Since 2014, 1.9 million former service members have received private medical care through Choice. It was supposed to give veterans a way around long wait times in the VA or travel long distances to be seen. But their average waits using the Choice Program were still longer than allowed by law, according to examinations by the VA inspector general and the Government Accountability Office. The watchdogs also found widespread blunders, such as booking a veteran in Idaho with a doctor in New York and telling a Florida veteran to see a specialist in California. Once, the VA referred a veteran to the Choice Program to see a urologist, but instead he got an appointment with a neurologist.

While it was true officials at the Phoenix VA were covering up long wait times, the inspector general eventually concluded that no deaths were attributable to the delays. However, critics seized on this scandal to demand that veterans get access to private medical care. As a safety valve for veterans, the Choice program is an alternative provided the quality of outcomes is there. My own experience with the VA has not been bad nor did my appointments take months. On the other hand, there are times I end up at clinics or the ED when I can not see my PCD.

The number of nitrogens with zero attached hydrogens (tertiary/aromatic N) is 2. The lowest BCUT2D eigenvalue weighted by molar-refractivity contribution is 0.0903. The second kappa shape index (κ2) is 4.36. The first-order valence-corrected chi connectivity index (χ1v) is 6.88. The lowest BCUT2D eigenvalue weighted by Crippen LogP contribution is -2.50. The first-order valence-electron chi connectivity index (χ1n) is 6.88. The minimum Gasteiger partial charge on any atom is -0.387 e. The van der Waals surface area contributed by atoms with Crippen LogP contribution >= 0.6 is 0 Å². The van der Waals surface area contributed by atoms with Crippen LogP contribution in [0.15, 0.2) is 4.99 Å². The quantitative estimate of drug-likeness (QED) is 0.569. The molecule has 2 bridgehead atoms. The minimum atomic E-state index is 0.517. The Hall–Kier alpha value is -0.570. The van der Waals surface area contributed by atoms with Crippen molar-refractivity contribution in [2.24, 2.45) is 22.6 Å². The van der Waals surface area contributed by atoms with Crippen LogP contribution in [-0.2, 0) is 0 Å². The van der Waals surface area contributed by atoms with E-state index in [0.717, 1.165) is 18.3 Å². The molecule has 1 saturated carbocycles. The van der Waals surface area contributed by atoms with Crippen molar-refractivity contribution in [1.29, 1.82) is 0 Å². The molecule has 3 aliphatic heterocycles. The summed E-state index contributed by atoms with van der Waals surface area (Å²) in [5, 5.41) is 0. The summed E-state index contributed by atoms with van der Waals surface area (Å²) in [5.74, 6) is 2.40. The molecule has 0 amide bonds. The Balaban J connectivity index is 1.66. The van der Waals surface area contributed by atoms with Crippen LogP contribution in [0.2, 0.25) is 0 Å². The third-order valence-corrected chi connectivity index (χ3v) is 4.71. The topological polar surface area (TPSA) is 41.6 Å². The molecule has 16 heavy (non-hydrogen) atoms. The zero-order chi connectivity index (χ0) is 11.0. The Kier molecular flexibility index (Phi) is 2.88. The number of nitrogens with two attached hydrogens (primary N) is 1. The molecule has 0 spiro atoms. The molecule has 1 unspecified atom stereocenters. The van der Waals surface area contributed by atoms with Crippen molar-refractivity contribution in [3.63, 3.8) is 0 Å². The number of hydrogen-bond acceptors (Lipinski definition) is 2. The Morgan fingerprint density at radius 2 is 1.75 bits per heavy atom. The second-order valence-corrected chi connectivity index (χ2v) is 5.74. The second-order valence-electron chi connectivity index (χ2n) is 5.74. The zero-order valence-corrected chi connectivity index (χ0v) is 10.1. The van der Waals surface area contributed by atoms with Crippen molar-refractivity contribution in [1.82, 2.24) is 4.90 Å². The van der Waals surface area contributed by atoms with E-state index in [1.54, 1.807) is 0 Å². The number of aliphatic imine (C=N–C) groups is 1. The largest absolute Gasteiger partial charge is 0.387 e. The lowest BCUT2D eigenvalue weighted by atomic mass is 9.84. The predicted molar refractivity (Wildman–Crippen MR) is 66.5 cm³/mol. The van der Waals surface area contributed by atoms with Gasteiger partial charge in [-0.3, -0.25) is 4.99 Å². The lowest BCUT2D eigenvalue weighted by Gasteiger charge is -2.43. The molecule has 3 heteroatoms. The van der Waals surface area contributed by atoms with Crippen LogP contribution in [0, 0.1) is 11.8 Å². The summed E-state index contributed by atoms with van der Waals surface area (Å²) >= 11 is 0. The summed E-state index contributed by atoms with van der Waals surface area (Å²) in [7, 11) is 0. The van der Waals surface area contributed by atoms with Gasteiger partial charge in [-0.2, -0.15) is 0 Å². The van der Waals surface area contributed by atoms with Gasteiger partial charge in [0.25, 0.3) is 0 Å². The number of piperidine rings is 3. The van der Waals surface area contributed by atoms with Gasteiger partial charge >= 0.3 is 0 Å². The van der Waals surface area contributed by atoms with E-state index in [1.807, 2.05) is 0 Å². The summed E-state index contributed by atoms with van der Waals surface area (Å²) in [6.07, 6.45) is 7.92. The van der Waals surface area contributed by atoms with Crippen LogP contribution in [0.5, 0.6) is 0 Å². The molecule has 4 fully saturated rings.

An IG of the Choice program found the VA overpaid by $140 million besides other issues with the program.

Access to VA Health Services Now Better Than Private Hospitals? Nicole Lou, MedPage Today

Researchers find some wait times generally improved since 2014.

In 2014, the average wait for a new VA appointment in primary care, dermatology, cardiology, or orthopedics was 22.5 days, compared with 18.7 days in private sector facilities (P=0.20). Although these wait times were statistically no different in general, there was a longer wait for an orthopedics appointment in the VA that year (23.9 days vs 9.9 days for private sector.

The study, published in JAMA Network Open, found that wait times in 2017 favored VA medical centers (17.7 days vs 29.8 days for private sector facilities). This was observed for primary care, dermatology, and cardiology appointments — but not orthopedics, which continued to produce appointment lags in the VA system (20.9 days vs 12.4 days), the authors stated.